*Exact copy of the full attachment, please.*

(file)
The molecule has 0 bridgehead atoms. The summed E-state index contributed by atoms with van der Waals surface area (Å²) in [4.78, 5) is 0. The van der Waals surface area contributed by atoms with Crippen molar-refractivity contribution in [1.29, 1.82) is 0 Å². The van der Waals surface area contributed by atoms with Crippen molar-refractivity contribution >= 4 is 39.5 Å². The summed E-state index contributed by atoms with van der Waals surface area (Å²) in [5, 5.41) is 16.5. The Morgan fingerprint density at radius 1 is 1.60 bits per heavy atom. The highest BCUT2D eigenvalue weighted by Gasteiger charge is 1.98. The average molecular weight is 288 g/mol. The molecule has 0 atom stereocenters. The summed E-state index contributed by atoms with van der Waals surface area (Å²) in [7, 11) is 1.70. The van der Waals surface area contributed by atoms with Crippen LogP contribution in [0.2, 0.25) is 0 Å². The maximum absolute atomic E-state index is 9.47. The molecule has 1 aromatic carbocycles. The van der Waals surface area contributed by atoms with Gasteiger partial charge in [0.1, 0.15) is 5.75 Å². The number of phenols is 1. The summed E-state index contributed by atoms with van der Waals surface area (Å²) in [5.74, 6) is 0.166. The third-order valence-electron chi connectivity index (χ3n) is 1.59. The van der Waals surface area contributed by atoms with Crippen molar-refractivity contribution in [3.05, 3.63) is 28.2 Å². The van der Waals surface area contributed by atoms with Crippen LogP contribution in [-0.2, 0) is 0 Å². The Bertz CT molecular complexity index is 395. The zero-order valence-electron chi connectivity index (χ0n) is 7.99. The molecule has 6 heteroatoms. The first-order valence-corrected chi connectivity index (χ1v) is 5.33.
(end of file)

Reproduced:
The molecule has 0 bridgehead atoms. The summed E-state index contributed by atoms with van der Waals surface area (Å²) in [4.78, 5) is 0. The van der Waals surface area contributed by atoms with Crippen molar-refractivity contribution in [1.29, 1.82) is 0 Å². The van der Waals surface area contributed by atoms with Crippen molar-refractivity contribution >= 4 is 39.5 Å². The summed E-state index contributed by atoms with van der Waals surface area (Å²) in [5, 5.41) is 16.5. The Morgan fingerprint density at radius 1 is 1.60 bits per heavy atom. The highest BCUT2D eigenvalue weighted by Gasteiger charge is 1.98. The average molecular weight is 288 g/mol. The molecule has 0 atom stereocenters. The summed E-state index contributed by atoms with van der Waals surface area (Å²) in [7, 11) is 1.70. The van der Waals surface area contributed by atoms with Crippen LogP contribution in [0.2, 0.25) is 0 Å². The maximum absolute atomic E-state index is 9.47. The molecule has 1 aromatic carbocycles. The van der Waals surface area contributed by atoms with Gasteiger partial charge in [0.1, 0.15) is 5.75 Å². The number of phenols is 1. The summed E-state index contributed by atoms with van der Waals surface area (Å²) in [5.74, 6) is 0.166. The third-order valence-electron chi connectivity index (χ3n) is 1.59. The van der Waals surface area contributed by atoms with Crippen molar-refractivity contribution in [3.05, 3.63) is 28.2 Å². The van der Waals surface area contributed by atoms with Crippen LogP contribution in [-0.2, 0) is 0 Å². The Bertz CT molecular complexity index is 395. The zero-order valence-electron chi connectivity index (χ0n) is 7.99. The molecule has 6 heteroatoms. The first-order valence-corrected chi connectivity index (χ1v) is 5.33.